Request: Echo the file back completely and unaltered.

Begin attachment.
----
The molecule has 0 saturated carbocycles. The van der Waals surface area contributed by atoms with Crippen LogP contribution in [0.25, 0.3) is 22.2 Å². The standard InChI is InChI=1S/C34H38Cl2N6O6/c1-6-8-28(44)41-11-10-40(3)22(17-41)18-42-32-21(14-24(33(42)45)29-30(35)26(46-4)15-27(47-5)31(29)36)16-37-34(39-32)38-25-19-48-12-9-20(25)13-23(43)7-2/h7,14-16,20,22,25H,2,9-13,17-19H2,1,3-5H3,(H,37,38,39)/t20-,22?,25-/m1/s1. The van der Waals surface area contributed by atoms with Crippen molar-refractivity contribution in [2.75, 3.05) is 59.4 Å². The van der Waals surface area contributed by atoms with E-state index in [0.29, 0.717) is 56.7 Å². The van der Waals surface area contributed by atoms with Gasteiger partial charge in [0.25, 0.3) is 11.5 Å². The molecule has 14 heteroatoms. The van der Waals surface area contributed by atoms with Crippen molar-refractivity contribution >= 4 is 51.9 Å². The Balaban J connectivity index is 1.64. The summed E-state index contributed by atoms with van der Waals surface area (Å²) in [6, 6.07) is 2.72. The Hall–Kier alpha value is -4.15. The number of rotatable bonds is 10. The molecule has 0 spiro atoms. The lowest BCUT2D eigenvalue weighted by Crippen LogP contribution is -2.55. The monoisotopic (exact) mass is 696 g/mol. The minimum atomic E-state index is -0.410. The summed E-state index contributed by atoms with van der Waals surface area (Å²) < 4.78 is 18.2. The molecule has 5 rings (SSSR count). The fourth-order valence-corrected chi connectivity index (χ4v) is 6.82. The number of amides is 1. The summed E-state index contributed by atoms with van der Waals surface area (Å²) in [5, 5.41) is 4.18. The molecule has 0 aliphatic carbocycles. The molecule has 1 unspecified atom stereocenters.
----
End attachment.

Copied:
The molecule has 0 saturated carbocycles. The van der Waals surface area contributed by atoms with Crippen LogP contribution in [0.25, 0.3) is 22.2 Å². The standard InChI is InChI=1S/C34H38Cl2N6O6/c1-6-8-28(44)41-11-10-40(3)22(17-41)18-42-32-21(14-24(33(42)45)29-30(35)26(46-4)15-27(47-5)31(29)36)16-37-34(39-32)38-25-19-48-12-9-20(25)13-23(43)7-2/h7,14-16,20,22,25H,2,9-13,17-19H2,1,3-5H3,(H,37,38,39)/t20-,22?,25-/m1/s1. The van der Waals surface area contributed by atoms with Crippen molar-refractivity contribution in [2.75, 3.05) is 59.4 Å². The van der Waals surface area contributed by atoms with E-state index in [0.29, 0.717) is 56.7 Å². The van der Waals surface area contributed by atoms with Gasteiger partial charge in [0.25, 0.3) is 11.5 Å². The molecule has 14 heteroatoms. The van der Waals surface area contributed by atoms with Crippen molar-refractivity contribution >= 4 is 51.9 Å². The Balaban J connectivity index is 1.64. The summed E-state index contributed by atoms with van der Waals surface area (Å²) in [6, 6.07) is 2.72. The Hall–Kier alpha value is -4.15. The number of rotatable bonds is 10. The molecule has 0 spiro atoms. The lowest BCUT2D eigenvalue weighted by Crippen LogP contribution is -2.55. The monoisotopic (exact) mass is 696 g/mol. The minimum atomic E-state index is -0.410. The summed E-state index contributed by atoms with van der Waals surface area (Å²) < 4.78 is 18.2. The molecule has 5 rings (SSSR count). The fourth-order valence-corrected chi connectivity index (χ4v) is 6.82. The number of amides is 1. The summed E-state index contributed by atoms with van der Waals surface area (Å²) in [5, 5.41) is 4.18. The molecule has 0 aliphatic carbocycles. The molecule has 1 unspecified atom stereocenters.